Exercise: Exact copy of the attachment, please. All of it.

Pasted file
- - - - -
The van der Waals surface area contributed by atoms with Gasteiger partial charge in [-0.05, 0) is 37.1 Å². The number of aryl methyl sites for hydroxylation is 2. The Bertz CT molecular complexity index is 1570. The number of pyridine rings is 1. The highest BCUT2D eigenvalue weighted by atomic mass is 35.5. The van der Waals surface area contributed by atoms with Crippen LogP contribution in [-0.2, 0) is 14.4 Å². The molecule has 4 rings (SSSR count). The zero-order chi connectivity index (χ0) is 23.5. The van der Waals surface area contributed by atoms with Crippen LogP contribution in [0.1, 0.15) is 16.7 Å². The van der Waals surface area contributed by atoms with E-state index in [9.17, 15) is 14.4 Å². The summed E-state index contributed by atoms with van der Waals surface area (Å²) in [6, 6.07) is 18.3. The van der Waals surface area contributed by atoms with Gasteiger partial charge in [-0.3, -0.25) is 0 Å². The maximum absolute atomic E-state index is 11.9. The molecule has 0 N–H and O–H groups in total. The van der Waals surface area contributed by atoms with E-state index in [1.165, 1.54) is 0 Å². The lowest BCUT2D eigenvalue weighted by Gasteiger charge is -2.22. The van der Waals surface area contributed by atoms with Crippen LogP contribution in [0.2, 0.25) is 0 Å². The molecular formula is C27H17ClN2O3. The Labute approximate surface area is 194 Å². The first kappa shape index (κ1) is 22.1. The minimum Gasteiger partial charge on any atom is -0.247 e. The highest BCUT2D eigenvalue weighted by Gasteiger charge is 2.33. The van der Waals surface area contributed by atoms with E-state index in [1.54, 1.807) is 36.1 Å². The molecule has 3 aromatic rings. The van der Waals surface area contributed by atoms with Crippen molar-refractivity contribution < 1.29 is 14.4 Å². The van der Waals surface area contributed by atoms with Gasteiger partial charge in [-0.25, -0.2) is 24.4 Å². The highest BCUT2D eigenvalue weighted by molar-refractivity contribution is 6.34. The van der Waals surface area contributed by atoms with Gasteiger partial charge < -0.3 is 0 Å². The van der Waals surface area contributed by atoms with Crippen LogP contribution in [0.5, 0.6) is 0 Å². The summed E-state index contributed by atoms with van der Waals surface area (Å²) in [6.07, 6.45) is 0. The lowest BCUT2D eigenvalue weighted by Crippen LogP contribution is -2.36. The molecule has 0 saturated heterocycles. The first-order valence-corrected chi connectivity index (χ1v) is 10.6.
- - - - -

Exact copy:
The van der Waals surface area contributed by atoms with Gasteiger partial charge in [-0.05, 0) is 37.1 Å². The number of aryl methyl sites for hydroxylation is 2. The Bertz CT molecular complexity index is 1570. The number of pyridine rings is 1. The highest BCUT2D eigenvalue weighted by atomic mass is 35.5. The van der Waals surface area contributed by atoms with Crippen LogP contribution in [-0.2, 0) is 14.4 Å². The molecule has 4 rings (SSSR count). The zero-order chi connectivity index (χ0) is 23.5. The van der Waals surface area contributed by atoms with Crippen LogP contribution in [0.1, 0.15) is 16.7 Å². The van der Waals surface area contributed by atoms with E-state index in [9.17, 15) is 14.4 Å². The summed E-state index contributed by atoms with van der Waals surface area (Å²) in [6, 6.07) is 18.3. The van der Waals surface area contributed by atoms with Gasteiger partial charge in [-0.3, -0.25) is 0 Å². The maximum absolute atomic E-state index is 11.9. The molecule has 0 N–H and O–H groups in total. The van der Waals surface area contributed by atoms with E-state index in [1.165, 1.54) is 0 Å². The lowest BCUT2D eigenvalue weighted by Gasteiger charge is -2.22. The van der Waals surface area contributed by atoms with Crippen LogP contribution in [0.2, 0.25) is 0 Å². The molecular formula is C27H17ClN2O3. The Labute approximate surface area is 194 Å². The first kappa shape index (κ1) is 22.1. The minimum Gasteiger partial charge on any atom is -0.247 e. The highest BCUT2D eigenvalue weighted by Gasteiger charge is 2.33. The van der Waals surface area contributed by atoms with E-state index in [1.54, 1.807) is 36.1 Å². The molecule has 3 aromatic rings. The van der Waals surface area contributed by atoms with Crippen molar-refractivity contribution < 1.29 is 14.4 Å². The van der Waals surface area contributed by atoms with Gasteiger partial charge in [-0.25, -0.2) is 24.4 Å². The highest BCUT2D eigenvalue weighted by molar-refractivity contribution is 6.34. The van der Waals surface area contributed by atoms with Gasteiger partial charge < -0.3 is 0 Å². The van der Waals surface area contributed by atoms with Crippen LogP contribution in [0.5, 0.6) is 0 Å². The summed E-state index contributed by atoms with van der Waals surface area (Å²) in [6.07, 6.45) is 0. The lowest BCUT2D eigenvalue weighted by Crippen LogP contribution is -2.36. The molecule has 0 saturated heterocycles. The first-order valence-corrected chi connectivity index (χ1v) is 10.6.